5 Ways to Reduce Energy Costs in Manufacturing

 

Manufacturing businesses across Europe are striving to reduce their energy usage and costs as they continue to rise, affecting bottom lines and ROI. The planet is also negatively affected by industrial energy use, responsible for 26% of greenhouse gas emissions worldwide. In the UK, the sector is said to consume 17% of the total country’s energy demand.

With Brexit, some challenges in industrial energy consumption have only intensified in the UK. Bringing up the topic of energy management in the corporate boardroom is an important first step, but what is even more critical is taking a holistic approach by following up and translating those conversations into concrete actions.

It is estimated that a third of manufacturers in the UK do not have any energy goals in place nor have set any KPIs to measure their progress. In addition to this lack of long-term vision, the current energy crisis generating an outstanding rise in energy costs often leading to missed opportunities made it harder for manufacturers to control their expenses and thus, remain competitive.

In this article, discover five measures you can take today to reduce the burden of high energy costs in manufacturing, regardless of your sector of activity.

5 Tips to Lower Your Energy Costs in Manufacturing

1. Empower your Energy Team with SMART goals

Speed and efficiency are two key aspects of industrial manufacturing and modern production processes. Yet, both are more difficult to achieve than ever due to unpredictable system failures, uncontrolled overhead costs and energy waste. To reach their production goals quickly and efficiently, manufacturers must align operational performance with a comprehensive energy strategy – and task the right people to carry it out.

This can be done by assembling an energy team responsible for setting and meeting SMART energy management goals.

For instance, an industrial metallurgy plant in Spain managed to save 110,000 EUR by assigning a dedicated energy team to set, implement and continually review their SMART energy goals.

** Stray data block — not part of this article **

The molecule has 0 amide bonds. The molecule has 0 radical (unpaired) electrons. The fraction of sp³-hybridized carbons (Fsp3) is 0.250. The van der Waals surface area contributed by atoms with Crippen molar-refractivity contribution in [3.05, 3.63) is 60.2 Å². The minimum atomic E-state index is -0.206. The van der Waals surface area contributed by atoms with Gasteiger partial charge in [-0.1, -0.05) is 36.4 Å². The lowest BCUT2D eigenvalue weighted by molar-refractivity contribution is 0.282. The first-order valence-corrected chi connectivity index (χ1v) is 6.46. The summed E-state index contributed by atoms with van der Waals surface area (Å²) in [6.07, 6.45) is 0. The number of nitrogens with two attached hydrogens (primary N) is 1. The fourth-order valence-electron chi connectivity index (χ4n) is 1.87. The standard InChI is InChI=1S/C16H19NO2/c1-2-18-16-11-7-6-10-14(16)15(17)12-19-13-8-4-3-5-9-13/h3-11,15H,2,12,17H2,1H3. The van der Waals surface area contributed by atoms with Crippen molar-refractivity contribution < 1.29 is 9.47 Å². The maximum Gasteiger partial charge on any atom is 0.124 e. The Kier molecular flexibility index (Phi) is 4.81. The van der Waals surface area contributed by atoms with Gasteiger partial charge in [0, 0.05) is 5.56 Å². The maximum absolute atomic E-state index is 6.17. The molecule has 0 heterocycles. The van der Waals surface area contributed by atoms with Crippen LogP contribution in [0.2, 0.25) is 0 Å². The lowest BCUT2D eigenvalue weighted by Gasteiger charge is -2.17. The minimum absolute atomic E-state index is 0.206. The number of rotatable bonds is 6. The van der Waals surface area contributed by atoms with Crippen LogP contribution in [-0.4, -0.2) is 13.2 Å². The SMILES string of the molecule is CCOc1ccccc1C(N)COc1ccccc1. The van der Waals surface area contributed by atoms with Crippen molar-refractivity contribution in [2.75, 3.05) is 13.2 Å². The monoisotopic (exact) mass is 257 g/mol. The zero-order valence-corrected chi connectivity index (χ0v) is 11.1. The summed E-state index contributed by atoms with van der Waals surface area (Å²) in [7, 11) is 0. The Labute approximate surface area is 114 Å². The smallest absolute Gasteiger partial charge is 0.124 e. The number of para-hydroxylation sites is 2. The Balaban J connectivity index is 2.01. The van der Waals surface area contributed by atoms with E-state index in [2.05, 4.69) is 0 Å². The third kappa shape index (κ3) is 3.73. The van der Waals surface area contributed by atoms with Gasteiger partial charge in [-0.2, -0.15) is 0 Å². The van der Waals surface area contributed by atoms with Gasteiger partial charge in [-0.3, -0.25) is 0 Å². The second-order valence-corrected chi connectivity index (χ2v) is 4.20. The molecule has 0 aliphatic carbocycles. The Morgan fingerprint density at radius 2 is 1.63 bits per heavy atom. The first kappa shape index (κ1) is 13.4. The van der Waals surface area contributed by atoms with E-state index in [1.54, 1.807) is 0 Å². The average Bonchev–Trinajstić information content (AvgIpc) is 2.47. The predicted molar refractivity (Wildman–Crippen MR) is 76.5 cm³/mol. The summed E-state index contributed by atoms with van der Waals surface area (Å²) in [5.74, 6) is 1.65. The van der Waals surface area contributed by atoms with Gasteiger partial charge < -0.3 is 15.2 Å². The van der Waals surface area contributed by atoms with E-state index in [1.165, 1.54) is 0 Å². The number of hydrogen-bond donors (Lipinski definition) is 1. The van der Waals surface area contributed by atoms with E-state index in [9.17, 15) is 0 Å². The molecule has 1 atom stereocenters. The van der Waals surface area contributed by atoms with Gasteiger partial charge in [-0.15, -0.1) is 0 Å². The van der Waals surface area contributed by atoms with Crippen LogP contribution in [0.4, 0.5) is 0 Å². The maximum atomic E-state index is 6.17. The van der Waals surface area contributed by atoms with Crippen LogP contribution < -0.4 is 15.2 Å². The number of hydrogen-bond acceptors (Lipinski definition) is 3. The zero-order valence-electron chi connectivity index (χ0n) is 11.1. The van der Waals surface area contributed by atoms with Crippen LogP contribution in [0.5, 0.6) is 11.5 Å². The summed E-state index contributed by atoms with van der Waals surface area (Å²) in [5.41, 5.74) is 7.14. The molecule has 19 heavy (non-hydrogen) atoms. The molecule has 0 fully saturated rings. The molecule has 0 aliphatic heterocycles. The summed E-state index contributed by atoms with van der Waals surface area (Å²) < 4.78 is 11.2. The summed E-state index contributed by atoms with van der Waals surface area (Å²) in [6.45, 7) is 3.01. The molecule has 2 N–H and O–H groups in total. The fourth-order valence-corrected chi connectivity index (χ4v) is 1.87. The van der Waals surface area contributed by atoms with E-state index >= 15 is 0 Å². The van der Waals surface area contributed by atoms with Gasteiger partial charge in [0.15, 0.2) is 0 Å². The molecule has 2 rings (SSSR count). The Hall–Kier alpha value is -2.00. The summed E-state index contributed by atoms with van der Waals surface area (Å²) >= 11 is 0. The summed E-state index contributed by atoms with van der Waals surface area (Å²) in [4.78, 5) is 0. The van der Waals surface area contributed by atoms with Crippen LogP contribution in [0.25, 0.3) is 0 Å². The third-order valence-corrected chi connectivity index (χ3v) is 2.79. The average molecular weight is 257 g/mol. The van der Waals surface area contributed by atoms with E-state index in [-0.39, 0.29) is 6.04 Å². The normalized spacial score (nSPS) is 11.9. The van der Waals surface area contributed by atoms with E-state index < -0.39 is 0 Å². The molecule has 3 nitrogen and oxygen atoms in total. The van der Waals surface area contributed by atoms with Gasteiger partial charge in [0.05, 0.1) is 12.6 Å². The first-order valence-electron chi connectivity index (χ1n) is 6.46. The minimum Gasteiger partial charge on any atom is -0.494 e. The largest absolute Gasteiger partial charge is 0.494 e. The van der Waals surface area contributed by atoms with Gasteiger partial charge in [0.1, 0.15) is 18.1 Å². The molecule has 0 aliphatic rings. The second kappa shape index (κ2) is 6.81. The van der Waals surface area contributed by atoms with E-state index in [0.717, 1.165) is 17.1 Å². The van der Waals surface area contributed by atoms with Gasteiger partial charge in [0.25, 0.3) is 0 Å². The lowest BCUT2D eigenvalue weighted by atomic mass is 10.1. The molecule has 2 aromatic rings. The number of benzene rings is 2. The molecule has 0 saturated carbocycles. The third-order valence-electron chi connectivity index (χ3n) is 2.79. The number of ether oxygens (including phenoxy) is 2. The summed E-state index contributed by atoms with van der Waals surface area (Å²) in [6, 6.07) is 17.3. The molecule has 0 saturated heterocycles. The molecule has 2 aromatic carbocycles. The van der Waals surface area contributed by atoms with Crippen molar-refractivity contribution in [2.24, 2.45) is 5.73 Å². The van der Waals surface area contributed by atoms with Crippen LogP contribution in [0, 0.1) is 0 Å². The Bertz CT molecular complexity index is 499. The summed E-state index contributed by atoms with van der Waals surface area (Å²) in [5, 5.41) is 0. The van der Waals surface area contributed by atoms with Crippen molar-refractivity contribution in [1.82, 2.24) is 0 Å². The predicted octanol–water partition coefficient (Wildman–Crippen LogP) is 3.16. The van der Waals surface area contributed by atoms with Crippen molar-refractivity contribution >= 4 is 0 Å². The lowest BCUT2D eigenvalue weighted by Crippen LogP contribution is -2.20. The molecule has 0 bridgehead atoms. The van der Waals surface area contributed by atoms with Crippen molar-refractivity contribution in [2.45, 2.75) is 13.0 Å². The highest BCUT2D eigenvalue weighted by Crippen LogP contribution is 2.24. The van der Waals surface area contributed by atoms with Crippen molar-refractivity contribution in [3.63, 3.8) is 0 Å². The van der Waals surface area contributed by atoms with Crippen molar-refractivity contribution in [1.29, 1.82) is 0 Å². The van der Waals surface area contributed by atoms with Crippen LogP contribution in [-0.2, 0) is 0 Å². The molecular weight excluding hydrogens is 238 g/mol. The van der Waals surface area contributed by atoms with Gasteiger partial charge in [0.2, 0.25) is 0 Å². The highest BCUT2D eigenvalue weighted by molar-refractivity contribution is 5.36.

Once the objectives are clearly set, it is time to onboard employees in your journey. Indeed, an energy efficiency plan shouldn’t be only driven by executive and energy teams: this type of project needs to be collaborative and supported by all actors of a company. 

2. Start Monitoring Energy Consumption

Each piece of manufacturing equipment in your plant is full of valuable data that can reveal low or no-cost measures to eliminate energy waste that causes your bills to be unnecessarily high. Installing real-time energy monitoring equipment puts your energy team in full control of your energy consumption, with the side benefit of providing alerts that can help prevent breakdowns in the facility’s equipment. Monitoring can also generate off-hour consumption savings as in the TACSA industrial metallurgy case. Indeed, it is essential for you to be aware of the time, days and processes that generate the highest energy consumption in your plant. By doing so, you could avoid peak-period rates, and adjust accordingly your operational hours.

3. Switch to LED Lighting

First, you were told to switch from fluorescent to CFL, and now it’s all about LEDs. With a lifespan of up to 50,000 hours for high-quality LED lamps,  there are significant energy savings to be made – on the order of 75%.  Pretty hard to argue within a cost-benefit analysis you’ll need to submit to the CFO. Plus, a switch to LEDs comes with added benefits for your facility’s working environment by providing a higher quality of lighting which increases safety and productivity.

 

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 Energy Consumption
 EMS
 Energy Costs in Manufacturing

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  • Elodie Guillard

    Marketing Director

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